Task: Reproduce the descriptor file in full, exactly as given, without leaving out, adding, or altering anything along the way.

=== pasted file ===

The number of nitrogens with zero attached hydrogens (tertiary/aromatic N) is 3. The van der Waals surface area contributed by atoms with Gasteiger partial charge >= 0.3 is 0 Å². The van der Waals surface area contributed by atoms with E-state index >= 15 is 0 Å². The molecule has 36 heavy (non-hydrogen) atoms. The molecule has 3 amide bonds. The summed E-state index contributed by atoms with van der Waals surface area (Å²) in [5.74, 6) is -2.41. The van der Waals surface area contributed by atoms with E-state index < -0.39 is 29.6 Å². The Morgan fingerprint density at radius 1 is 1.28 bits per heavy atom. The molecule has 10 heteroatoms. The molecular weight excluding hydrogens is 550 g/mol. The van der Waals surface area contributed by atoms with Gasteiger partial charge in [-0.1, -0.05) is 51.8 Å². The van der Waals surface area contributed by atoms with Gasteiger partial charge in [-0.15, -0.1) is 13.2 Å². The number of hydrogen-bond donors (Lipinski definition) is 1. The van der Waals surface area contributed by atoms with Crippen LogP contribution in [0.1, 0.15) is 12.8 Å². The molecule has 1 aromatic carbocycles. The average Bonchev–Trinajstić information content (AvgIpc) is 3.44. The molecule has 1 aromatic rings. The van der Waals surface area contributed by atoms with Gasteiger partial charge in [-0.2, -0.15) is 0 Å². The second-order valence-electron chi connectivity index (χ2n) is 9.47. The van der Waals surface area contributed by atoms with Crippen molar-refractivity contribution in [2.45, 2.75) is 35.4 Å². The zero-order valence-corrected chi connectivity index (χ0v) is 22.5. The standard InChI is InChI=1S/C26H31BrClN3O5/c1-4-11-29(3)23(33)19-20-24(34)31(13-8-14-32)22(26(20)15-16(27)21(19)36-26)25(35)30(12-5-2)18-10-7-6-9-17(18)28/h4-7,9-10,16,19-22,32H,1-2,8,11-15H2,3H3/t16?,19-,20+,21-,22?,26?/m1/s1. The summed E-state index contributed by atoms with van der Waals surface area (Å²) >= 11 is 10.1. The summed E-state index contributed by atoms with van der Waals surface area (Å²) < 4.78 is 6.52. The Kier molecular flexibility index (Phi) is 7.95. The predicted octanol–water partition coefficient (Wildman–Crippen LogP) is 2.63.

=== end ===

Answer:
The number of nitrogens with zero attached hydrogens (tertiary/aromatic N) is 3. The van der Waals surface area contributed by atoms with Gasteiger partial charge >= 0.3 is 0 Å². The van der Waals surface area contributed by atoms with E-state index >= 15 is 0 Å². The molecule has 36 heavy (non-hydrogen) atoms. The molecule has 3 amide bonds. The summed E-state index contributed by atoms with van der Waals surface area (Å²) in [5.74, 6) is -2.41. The van der Waals surface area contributed by atoms with E-state index < -0.39 is 29.6 Å². The Morgan fingerprint density at radius 1 is 1.28 bits per heavy atom. The molecule has 10 heteroatoms. The molecular weight excluding hydrogens is 550 g/mol. The van der Waals surface area contributed by atoms with Gasteiger partial charge in [-0.1, -0.05) is 51.8 Å². The van der Waals surface area contributed by atoms with Gasteiger partial charge in [-0.15, -0.1) is 13.2 Å². The number of hydrogen-bond donors (Lipinski definition) is 1. The van der Waals surface area contributed by atoms with Crippen LogP contribution in [0.1, 0.15) is 12.8 Å². The molecule has 1 aromatic carbocycles. The average Bonchev–Trinajstić information content (AvgIpc) is 3.44. The molecule has 1 aromatic rings. The van der Waals surface area contributed by atoms with Gasteiger partial charge in [-0.2, -0.15) is 0 Å². The second-order valence-electron chi connectivity index (χ2n) is 9.47. The van der Waals surface area contributed by atoms with Crippen molar-refractivity contribution in [2.45, 2.75) is 35.4 Å². The zero-order valence-corrected chi connectivity index (χ0v) is 22.5. The standard InChI is InChI=1S/C26H31BrClN3O5/c1-4-11-29(3)23(33)19-20-24(34)31(13-8-14-32)22(26(20)15-16(27)21(19)36-26)25(35)30(12-5-2)18-10-7-6-9-17(18)28/h4-7,9-10,16,19-22,32H,1-2,8,11-15H2,3H3/t16?,19-,20+,21-,22?,26?/m1/s1. The summed E-state index contributed by atoms with van der Waals surface area (Å²) >= 11 is 10.1. The summed E-state index contributed by atoms with van der Waals surface area (Å²) < 4.78 is 6.52. The Kier molecular flexibility index (Phi) is 7.95. The predicted octanol–water partition coefficient (Wildman–Crippen LogP) is 2.63.